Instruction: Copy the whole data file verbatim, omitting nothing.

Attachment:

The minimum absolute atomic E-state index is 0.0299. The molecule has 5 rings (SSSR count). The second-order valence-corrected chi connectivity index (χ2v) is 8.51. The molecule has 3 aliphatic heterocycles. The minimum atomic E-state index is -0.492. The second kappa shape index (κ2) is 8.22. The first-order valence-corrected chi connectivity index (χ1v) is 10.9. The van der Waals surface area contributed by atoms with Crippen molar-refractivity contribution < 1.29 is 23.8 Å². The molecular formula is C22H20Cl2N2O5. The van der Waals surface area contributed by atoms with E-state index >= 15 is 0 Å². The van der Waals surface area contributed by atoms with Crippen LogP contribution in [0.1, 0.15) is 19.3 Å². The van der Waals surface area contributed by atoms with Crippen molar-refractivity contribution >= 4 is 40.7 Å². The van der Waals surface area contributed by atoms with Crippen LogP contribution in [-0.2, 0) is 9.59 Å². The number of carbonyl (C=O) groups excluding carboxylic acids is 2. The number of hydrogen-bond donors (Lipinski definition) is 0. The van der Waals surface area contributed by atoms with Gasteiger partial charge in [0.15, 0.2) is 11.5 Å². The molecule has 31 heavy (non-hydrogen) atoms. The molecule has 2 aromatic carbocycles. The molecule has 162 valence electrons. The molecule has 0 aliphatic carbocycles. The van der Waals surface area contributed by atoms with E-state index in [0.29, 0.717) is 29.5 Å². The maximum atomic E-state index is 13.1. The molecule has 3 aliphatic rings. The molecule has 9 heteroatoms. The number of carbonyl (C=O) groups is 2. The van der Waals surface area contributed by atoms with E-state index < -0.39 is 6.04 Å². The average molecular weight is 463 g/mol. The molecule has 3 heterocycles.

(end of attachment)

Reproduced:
The minimum absolute atomic E-state index is 0.0299. The molecule has 5 rings (SSSR count). The second-order valence-corrected chi connectivity index (χ2v) is 8.51. The molecule has 3 aliphatic heterocycles. The minimum atomic E-state index is -0.492. The second kappa shape index (κ2) is 8.22. The first-order valence-corrected chi connectivity index (χ1v) is 10.9. The van der Waals surface area contributed by atoms with Crippen molar-refractivity contribution < 1.29 is 23.8 Å². The molecular formula is C22H20Cl2N2O5. The van der Waals surface area contributed by atoms with E-state index >= 15 is 0 Å². The van der Waals surface area contributed by atoms with Crippen LogP contribution in [0.1, 0.15) is 19.3 Å². The van der Waals surface area contributed by atoms with Crippen molar-refractivity contribution >= 4 is 40.7 Å². The van der Waals surface area contributed by atoms with Crippen LogP contribution in [-0.2, 0) is 9.59 Å². The number of carbonyl (C=O) groups excluding carboxylic acids is 2. The number of hydrogen-bond donors (Lipinski definition) is 0. The van der Waals surface area contributed by atoms with Gasteiger partial charge in [0.15, 0.2) is 11.5 Å². The molecule has 31 heavy (non-hydrogen) atoms. The molecule has 2 aromatic carbocycles. The molecule has 162 valence electrons. The molecule has 0 aliphatic carbocycles. The van der Waals surface area contributed by atoms with E-state index in [0.29, 0.717) is 29.5 Å². The maximum atomic E-state index is 13.1. The molecule has 3 aliphatic rings. The molecule has 9 heteroatoms. The number of carbonyl (C=O) groups is 2. The van der Waals surface area contributed by atoms with E-state index < -0.39 is 6.04 Å². The average molecular weight is 463 g/mol. The molecule has 3 heterocycles.